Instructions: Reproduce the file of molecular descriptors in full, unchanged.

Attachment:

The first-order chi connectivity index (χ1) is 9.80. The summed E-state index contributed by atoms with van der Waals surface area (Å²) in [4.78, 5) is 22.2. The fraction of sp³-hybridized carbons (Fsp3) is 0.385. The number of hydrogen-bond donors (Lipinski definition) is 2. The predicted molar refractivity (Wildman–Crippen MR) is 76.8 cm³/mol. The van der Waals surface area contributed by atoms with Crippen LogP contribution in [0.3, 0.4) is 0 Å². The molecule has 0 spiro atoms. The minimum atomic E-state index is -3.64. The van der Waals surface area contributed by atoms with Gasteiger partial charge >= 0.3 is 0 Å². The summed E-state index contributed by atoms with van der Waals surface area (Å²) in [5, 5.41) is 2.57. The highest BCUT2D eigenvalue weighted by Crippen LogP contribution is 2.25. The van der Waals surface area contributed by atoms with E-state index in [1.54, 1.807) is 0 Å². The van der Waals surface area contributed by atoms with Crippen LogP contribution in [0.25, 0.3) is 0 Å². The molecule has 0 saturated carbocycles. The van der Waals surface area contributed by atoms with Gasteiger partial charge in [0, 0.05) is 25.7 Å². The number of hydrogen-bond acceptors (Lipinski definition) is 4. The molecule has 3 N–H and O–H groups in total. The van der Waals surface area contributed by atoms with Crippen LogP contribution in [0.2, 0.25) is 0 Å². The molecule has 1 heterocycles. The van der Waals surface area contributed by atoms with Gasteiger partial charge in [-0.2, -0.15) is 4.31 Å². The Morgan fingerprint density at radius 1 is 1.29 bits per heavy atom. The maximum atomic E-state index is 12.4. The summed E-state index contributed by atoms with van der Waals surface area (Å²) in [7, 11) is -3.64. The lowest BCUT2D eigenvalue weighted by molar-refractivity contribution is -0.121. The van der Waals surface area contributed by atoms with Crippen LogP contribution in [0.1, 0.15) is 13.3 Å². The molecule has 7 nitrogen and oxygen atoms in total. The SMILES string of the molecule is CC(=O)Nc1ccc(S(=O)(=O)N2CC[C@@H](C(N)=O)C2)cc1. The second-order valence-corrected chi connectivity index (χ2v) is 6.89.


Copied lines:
The first-order chi connectivity index (χ1) is 9.80. The summed E-state index contributed by atoms with van der Waals surface area (Å²) in [4.78, 5) is 22.2. The fraction of sp³-hybridized carbons (Fsp3) is 0.385. The number of hydrogen-bond donors (Lipinski definition) is 2. The predicted molar refractivity (Wildman–Crippen MR) is 76.8 cm³/mol. The van der Waals surface area contributed by atoms with Crippen LogP contribution in [0.3, 0.4) is 0 Å². The molecule has 0 spiro atoms. The minimum atomic E-state index is -3.64. The van der Waals surface area contributed by atoms with Gasteiger partial charge >= 0.3 is 0 Å². The summed E-state index contributed by atoms with van der Waals surface area (Å²) in [5, 5.41) is 2.57. The highest BCUT2D eigenvalue weighted by Crippen LogP contribution is 2.25. The van der Waals surface area contributed by atoms with E-state index in [1.54, 1.807) is 0 Å². The van der Waals surface area contributed by atoms with Crippen LogP contribution in [0.25, 0.3) is 0 Å². The molecule has 0 saturated carbocycles. The van der Waals surface area contributed by atoms with Gasteiger partial charge in [0, 0.05) is 25.7 Å². The number of hydrogen-bond acceptors (Lipinski definition) is 4. The molecule has 3 N–H and O–H groups in total. The van der Waals surface area contributed by atoms with Crippen LogP contribution in [0.2, 0.25) is 0 Å². The molecule has 1 heterocycles. The van der Waals surface area contributed by atoms with Gasteiger partial charge in [-0.2, -0.15) is 4.31 Å². The Morgan fingerprint density at radius 1 is 1.29 bits per heavy atom. The maximum atomic E-state index is 12.4. The summed E-state index contributed by atoms with van der Waals surface area (Å²) in [7, 11) is -3.64. The lowest BCUT2D eigenvalue weighted by molar-refractivity contribution is -0.121. The van der Waals surface area contributed by atoms with Crippen LogP contribution in [0.1, 0.15) is 13.3 Å². The molecule has 7 nitrogen and oxygen atoms in total. The SMILES string of the molecule is CC(=O)Nc1ccc(S(=O)(=O)N2CC[C@@H](C(N)=O)C2)cc1. The second-order valence-corrected chi connectivity index (χ2v) is 6.89.